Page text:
Tuesday, June 5, 2018

An ongoing outrage, a tragedy — and a puzzling farce

  The reports came like thunderbolts last week: Another journalist beaten to death in Mexico. Two journalists killed in the United States while reporting on a dangerous storm. And a Russian journalist assassinated in Ukraine.

  An ongoing outrage. A terrible tragedy. And — as it developed in Kiev — a puzzling farce.

  The body of Hector Gonzalez Antonio, a correspondent for national daily newspaper Excelsior, was found in Ciudad Victoria, in the northeastern state of Tamaulipas, the sixth journalist killed in the country this year and the second found beaten to death in the last two weeks.

  At least nine journalists were murdered in Mexico in 2017, according to the international group Committee to Protect Journalists.

Monday, June 4, 2018

Jason Fernandes: The fight against cash bail is officially mainstream

  A few weeks ago, Google announced that it would no longer allow bail bond providers to advertise on their platform. The company pointed out that the $2 billion bail bond industry profits off “communities of color and low-income neighborhoods when they are at their most vulnerable,” and said its decision will help protect users from “deceptive or harmful products.”

  Google credited an odd arrangement of organizations for helping them with the decision, including the Essie Justice Group, a collective of women seeking to end mass incarceration, and Koch Industries, a multinational conglomerate run by the richest oil tycoons in the country.

  Facebook announced later that day that it would also ban bail bond ads, but that the details were “still being worked out.”

Sunday, June 3, 2018

On the far-right, Roseanne's cancellation isn't funny

  Roseanne always tried to walk a comedic edge. But, in a tweet about a former aide to President Barack Obama, that edge cut her.

  Now, the far right and the alt-right are trying to stop the bleeding and defend a racist tweet.

  “Roseanne learned today, like most of us, that Valerie Jarret identifies as black. Surprise!” conspiracy theorist and right-wing commentator Mark Dice tweeted.

  Barr is known to traffic in conspiracy theories, racist tweets and questionable comments online, but the tweet that did her in showed former Obama assistant Valerie Jarrett side by side with an ape.

Saturday, June 2, 2018

Parker Snider: State elections matter more than most think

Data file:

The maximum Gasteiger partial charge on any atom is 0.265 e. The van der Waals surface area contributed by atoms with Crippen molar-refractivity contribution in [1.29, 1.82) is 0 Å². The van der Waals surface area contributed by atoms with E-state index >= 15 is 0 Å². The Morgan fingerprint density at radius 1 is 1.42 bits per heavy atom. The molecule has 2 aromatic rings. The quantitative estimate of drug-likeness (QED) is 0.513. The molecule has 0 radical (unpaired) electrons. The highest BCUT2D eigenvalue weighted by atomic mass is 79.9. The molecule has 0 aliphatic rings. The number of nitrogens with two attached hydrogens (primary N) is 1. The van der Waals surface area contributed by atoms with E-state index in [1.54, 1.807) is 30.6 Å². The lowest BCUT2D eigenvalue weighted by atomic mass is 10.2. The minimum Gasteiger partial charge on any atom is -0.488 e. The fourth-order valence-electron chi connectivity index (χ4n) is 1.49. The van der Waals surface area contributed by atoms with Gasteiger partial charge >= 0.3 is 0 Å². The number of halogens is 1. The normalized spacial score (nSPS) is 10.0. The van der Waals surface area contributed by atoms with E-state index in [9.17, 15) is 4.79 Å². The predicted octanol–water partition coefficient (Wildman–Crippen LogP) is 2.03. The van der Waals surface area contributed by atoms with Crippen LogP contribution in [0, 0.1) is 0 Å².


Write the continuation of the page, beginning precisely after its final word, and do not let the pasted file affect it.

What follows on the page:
Washington, D.C. – one of the most visited cities in the world – oozes a sense of superiority and power. How could it not? Our nation’s Capitol building is truly enormous, the Secret Service and Capitol police carry rifles regularly, and the President of the most powerful country in the world lives within its borders.

  Anyone, whether a visitor, summer intern, or permanent resident, feels that they are amongst the most formidable and important people in the world when in Washington.

  This sentiment is mostly true. The President, Congress, and Supreme Court do wield great authority and power to influence our lives – if they choose to use it.

Friday, June 1, 2018

Richard M. Ebeling: The myth that central banks assure economic stability

  The world has been plagued with periodic bouts of the economic rollercoaster of booms and busts, inflations and recessions, especially during the last one hundred years. The main culprits responsible for these destabilizing and disruptive episodes have been governments and their central banks. They have monopolized the control of their respective nation’s monetary and banking systems and have mismanaged them. There is really nowhere else to point other than in their direction.

  Yet to listen to some prominent and respected writers on these matters, government has been the stabilizer and free markets have been the disturber of economic order. A recent instance of this line of reasoning is a short article by Robert Skidelsky on “Why Reinvent the Monetary Wheel?” Dr. Skidelsky is the noted author of a three-volume biography of John Maynard Keynes and a leading voice on public policy issues in Great Britain.